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Courses taught by Dr. Pat Byrne

SOCR 430, Applications of Plant Biotechnology, 3 credits

The course covers current and potential applications of DNA-based biotechnology at a level appropriate for upper-level undergraduates or beginning graduate students. Topics include:

  • Genetic engineering of plants: Techniques, applications, and concerns
  • Genome editing: Methods and regulation
  • Gene discovery for agricultural and adaptation traits
  • Use of molecular markers in plant breeding
  • ‘Omics’ technologies: Introduction to genomics, proteomics, metabolomics, and bioinformatics

Co-instructor: Dr. Stephen Pearce

Prerequisites: An introductory genetics course (SOCR 330, BZ 350, or equivalent)

The course is offered fall semester of even-numbered years


SOCR 460/HORT 460, Plant Breeding, 3 credits

In this course students become aware of the history and current importance of plant breeding; improve their understanding of the genetic principles underlying crop improvement; learn about the different reproductive systems of plants and their influence on plant breeding strategies; learn how plant breeding programs are organized and implemented by studying several examples of agronomic and horticultural crops; and become introduced to the applications of molecular markers and genetic engineering in plant breeding.

Co-instructor: Dr. Mark Brick

Prerequisite: An introductory genetics course (SOCR 330, BZ 350, or equivalent)

The course is offered fall semester of odd-numbered years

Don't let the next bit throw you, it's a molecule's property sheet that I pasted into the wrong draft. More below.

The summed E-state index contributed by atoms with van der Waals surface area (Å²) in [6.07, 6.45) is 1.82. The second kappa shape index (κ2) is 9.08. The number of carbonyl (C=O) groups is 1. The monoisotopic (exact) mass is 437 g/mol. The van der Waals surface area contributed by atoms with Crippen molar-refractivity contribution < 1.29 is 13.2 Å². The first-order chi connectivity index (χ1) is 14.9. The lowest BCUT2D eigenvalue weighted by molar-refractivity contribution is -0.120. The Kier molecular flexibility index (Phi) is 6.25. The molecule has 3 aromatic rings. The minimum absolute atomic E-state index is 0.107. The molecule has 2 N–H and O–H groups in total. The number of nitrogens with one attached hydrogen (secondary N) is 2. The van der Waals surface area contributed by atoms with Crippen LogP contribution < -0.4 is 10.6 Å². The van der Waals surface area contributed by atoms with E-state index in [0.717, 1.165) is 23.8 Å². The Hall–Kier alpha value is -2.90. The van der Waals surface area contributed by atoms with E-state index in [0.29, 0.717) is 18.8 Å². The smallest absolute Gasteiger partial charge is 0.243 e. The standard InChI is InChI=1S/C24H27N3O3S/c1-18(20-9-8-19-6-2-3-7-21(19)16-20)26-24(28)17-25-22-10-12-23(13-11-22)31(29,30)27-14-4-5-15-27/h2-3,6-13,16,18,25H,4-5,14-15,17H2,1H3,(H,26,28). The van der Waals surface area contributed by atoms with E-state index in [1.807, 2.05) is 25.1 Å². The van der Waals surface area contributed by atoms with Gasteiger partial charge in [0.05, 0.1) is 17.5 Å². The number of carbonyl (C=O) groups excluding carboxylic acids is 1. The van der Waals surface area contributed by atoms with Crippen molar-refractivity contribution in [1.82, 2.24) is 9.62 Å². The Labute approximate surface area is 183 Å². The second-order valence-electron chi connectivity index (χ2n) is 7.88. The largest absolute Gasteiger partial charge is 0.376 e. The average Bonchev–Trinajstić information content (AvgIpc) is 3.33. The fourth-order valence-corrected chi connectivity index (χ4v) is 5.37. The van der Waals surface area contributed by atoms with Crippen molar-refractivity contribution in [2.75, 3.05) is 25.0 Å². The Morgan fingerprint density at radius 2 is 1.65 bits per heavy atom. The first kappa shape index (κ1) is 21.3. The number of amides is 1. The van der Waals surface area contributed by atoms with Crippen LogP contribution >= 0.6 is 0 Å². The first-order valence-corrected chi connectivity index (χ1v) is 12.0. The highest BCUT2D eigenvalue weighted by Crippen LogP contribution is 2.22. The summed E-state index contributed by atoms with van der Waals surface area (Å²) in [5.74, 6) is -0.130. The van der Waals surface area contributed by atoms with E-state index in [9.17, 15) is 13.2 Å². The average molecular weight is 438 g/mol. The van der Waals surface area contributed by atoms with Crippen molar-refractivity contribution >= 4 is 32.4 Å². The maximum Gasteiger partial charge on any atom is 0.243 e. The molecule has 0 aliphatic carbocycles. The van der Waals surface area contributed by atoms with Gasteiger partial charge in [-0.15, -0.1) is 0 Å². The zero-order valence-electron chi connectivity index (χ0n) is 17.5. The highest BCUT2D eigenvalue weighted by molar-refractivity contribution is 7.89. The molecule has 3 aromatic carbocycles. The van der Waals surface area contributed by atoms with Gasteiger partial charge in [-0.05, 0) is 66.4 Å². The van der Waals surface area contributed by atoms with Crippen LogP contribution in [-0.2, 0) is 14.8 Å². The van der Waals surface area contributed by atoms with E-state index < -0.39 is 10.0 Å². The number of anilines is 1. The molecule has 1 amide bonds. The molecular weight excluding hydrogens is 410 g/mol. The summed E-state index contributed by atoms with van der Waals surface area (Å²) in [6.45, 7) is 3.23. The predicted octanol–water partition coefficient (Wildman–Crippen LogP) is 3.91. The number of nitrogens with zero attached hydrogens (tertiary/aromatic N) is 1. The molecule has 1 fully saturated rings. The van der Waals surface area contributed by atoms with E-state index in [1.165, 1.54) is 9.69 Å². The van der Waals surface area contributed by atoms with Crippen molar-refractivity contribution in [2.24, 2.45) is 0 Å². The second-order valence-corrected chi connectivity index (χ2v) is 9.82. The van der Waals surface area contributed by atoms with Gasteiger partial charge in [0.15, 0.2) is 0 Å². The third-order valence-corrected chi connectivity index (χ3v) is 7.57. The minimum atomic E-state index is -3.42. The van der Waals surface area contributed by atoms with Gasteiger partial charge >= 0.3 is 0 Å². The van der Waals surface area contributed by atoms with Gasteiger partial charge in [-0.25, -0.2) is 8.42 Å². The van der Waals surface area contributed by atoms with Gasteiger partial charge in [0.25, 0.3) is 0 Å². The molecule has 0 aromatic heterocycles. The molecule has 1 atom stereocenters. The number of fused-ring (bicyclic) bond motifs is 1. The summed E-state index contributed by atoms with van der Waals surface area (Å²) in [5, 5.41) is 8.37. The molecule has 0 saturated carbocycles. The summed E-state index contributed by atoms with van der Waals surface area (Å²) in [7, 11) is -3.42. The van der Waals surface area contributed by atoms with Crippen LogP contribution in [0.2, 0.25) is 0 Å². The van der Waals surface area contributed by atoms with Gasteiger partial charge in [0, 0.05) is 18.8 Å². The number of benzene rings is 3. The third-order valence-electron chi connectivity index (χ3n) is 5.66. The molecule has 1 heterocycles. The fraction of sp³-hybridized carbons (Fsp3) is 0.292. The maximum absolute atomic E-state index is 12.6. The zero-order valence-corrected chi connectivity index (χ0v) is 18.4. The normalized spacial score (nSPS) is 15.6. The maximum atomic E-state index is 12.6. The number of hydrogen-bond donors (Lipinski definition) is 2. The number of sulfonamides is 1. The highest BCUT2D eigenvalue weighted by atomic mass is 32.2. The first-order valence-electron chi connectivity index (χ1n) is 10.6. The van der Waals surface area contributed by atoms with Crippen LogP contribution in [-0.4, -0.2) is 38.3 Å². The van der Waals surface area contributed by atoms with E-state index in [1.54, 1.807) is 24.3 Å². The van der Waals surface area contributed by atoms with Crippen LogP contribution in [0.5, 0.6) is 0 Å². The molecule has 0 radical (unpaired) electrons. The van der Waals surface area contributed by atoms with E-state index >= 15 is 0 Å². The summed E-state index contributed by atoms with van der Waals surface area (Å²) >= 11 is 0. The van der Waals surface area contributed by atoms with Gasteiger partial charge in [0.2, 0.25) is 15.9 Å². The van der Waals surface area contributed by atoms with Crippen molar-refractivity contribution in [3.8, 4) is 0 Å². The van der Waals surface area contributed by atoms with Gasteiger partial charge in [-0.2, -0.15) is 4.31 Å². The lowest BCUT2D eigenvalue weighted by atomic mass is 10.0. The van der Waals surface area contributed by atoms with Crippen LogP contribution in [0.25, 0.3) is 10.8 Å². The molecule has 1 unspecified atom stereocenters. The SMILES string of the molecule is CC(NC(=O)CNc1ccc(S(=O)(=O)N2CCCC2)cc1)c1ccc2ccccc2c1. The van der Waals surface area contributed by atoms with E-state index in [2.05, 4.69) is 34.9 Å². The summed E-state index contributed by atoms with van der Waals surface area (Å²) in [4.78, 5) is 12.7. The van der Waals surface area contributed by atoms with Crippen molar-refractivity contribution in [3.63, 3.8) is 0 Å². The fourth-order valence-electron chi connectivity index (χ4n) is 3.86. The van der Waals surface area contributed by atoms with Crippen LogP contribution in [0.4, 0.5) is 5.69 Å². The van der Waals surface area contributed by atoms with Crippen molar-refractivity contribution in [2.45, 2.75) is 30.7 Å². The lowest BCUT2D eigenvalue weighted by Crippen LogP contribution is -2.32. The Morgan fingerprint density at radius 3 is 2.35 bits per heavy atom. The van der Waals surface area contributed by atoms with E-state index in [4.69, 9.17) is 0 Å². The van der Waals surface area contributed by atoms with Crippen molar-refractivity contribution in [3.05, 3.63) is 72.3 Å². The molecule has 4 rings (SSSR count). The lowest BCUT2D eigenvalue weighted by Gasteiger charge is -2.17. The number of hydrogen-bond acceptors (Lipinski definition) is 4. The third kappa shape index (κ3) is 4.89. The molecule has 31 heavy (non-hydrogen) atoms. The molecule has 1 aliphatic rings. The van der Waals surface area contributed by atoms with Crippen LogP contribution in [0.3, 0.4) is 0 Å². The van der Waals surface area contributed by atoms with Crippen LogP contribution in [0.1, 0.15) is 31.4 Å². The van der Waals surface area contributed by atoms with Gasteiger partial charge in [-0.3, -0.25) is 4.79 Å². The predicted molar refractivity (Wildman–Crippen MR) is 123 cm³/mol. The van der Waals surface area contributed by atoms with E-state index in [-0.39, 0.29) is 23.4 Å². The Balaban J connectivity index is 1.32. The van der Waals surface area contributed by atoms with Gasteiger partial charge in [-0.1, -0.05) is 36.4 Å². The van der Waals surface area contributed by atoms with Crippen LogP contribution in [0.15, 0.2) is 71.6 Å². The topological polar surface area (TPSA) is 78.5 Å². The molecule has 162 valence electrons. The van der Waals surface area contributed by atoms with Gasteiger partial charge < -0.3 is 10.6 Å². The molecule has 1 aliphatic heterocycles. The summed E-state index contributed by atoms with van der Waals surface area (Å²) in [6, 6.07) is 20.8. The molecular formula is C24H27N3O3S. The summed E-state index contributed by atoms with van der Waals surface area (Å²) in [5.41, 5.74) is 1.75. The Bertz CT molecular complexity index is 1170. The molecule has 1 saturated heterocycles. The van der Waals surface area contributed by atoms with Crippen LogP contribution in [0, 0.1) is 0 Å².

SOCR 570, Plant Breeding for Drought Tolerance (online), 1 credit

This is a completely online course available to distance learners through CSU Online and to resident students. Content is delivered via narrated PowerPoint presentations, relevant reading assignments, videos, and online discussions. The course covers

  • Defining the target environment for improving drought tolerance
  • Major elements of plant response to drought
  • Primary and secondary phenotypic traits used in selecting for drought tolerance,
  • Quantitative trait locus analysis for locating genes for drought tolerance
  • Potential benefits and limitations of using wild germplasm and landraces for improving drought tolerance
  • Successful examples of improving drought tolerance in a variety of crops (both through conventional plant breeding and transgenic methods), and

Homework assignments include analysis of a target environment for a specific crop, a report of an interview with a practicing plant breeder, and a proposal for a plant breeding program to improve drought tolerance.

Prerequisite: Introductory courses in genetics, plant breeding, and statistics, or permission of instructor.

The course is offered fall semester of odd-numbered years.


SOCR 725, Quantitative Inheritance in Plant Breeding, 3 credits

This course covers the historical development of quantitative genetics; principles and methods of traditional quantitative genetic analysis; principles and methods of molecular marker-based quantitative genetic analysis (QTL analysis and association mapping); and the uses of quantitative genetic methods in plant breeding programs. Instruction is delivered through two lectures and a computer lab each week.

Prerequisite: Introductory courses in genetics and statistics or permission of the instructor.

The course is offered spring semester of even-numbered years


SOCR 730, Topics in Plant Breeding and Genetics, 1 credit

This is a seminar course in which students read and discuss current literature in plant science and crop improvement.

Prerequisite: Permission of the instructor

The course is offered fall semester of even-numbered years


For more information on degree programs in the Department of Soil and Crop Sciences, visit the following links:

Graduate Program

Graduate Courses

Undergraduate Program

Undergraduate Courses


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